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As Long as We Remember...

October 26, 2011

Headhunting: A Tradition Long Gone Part 2

Tom McLaughlin

Kuching, Malaysian Borneo and Sambas, Indonesian Borneo – Headhunting in Borneo is often portrayed as an act of warfare between two groups living in the forests. The idea that the victors surveyed the battlefield and took heads as a trophy is often recounted to western anthropologists and historians.


Returning to the longhouses, the heads are then cleaned by the elderly through some mystical ceremony, and then offered to a tree that embodies the spirits of past warriors. The trophies are then placed in a basket and hung in a prominent location. A good tale, repeated and recorded often.


In reality, in order to secure a bride, testosterone and alcohol fueled late adolescents, attacked sleeping individuals in longhouses. Slashing indiscriminately with their parangs in the confusion of the night, they left in chaos with the head of someone. It did not matter whose; it was a head. Not exactly the western perception of bravery and daring.


The British colonizers, under the white rajahs, tried to put an end to headhunting. They made it illegal; but the impenetrable forest and jungle made enforcement impossible. There are accounts of groups of 18 or so soldiers punishing tribes for these grisly deeds, but it is impossible to tell if the practice was truly eradicated.


The Japanese occupation of Sarawak during World War II would bring the next wave of headhunting. The white rajah of the time, Vyner Brook, is said to have given official permission to the people to take the heads of the Japanese occupiers. The legends of previous warriors, embossed over time from attacking longhouses at night to acts of bravery on securing heads, fueled the imaginations of youth. Probably most of the heads around today, and there are many, are from these activities against the invaders.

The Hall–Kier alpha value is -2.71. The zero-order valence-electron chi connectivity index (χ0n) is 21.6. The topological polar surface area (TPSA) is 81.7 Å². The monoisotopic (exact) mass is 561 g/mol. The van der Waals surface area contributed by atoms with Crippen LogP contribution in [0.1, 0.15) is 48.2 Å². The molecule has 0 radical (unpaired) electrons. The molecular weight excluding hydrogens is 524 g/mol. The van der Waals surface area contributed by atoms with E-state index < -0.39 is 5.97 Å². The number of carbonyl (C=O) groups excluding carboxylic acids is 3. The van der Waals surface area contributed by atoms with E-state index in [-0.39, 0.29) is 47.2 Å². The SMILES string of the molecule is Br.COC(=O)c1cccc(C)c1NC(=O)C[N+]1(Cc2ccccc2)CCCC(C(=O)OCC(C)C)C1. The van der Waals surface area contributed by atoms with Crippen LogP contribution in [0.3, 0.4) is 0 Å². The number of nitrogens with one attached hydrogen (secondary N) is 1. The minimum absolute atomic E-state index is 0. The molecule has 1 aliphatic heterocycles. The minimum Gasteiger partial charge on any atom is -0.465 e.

The Madura people from an island of that name began to arrive and establish themselves in the area around a sleepy backwater town in south Indonesian Borneo called Sambas. They soon became unwelcome. According to conversations, their sins were many.


They would have five or six baskets of fruit from three trees while the native with 10 trees would have only a few. The land kilometers outside of town, owned by a local, would suddenly be owned by Madura. They muscled into the ojek business where a motor bike picks up a person in the kampung to do her shopping and returns paying a fee. A lady working in Malaysian Borneo had her salary stolen by a Madura. These are just a few of the many sins related to me.


The flashpoint came when a rumor quickly spread that a Madura had disrespected a Sambas worshiper outside a mosque in Java. The warriors, collectively known as Dayaks, coupled with support from the Chinese who provided food and the Malay community who offered support, attacked the Madura. They drove the Madura from the area.


When the carnage was over, the heads were collected and brought back to the longhouses for processing. This was in March 1999.


Unfortunately, the Madura, who had arrived in Sambas 60 or 70 years earlier, had settled in and respected the adat, the customs and laws of society. The newcomers did not. The Dayaks probably attacked because of the legends taught to them in their society and that acts of bravery required a head. By most accounts they attacked at night, a long standing tradition.


For other articles on Malaysian Borneo, see Tom’s website at


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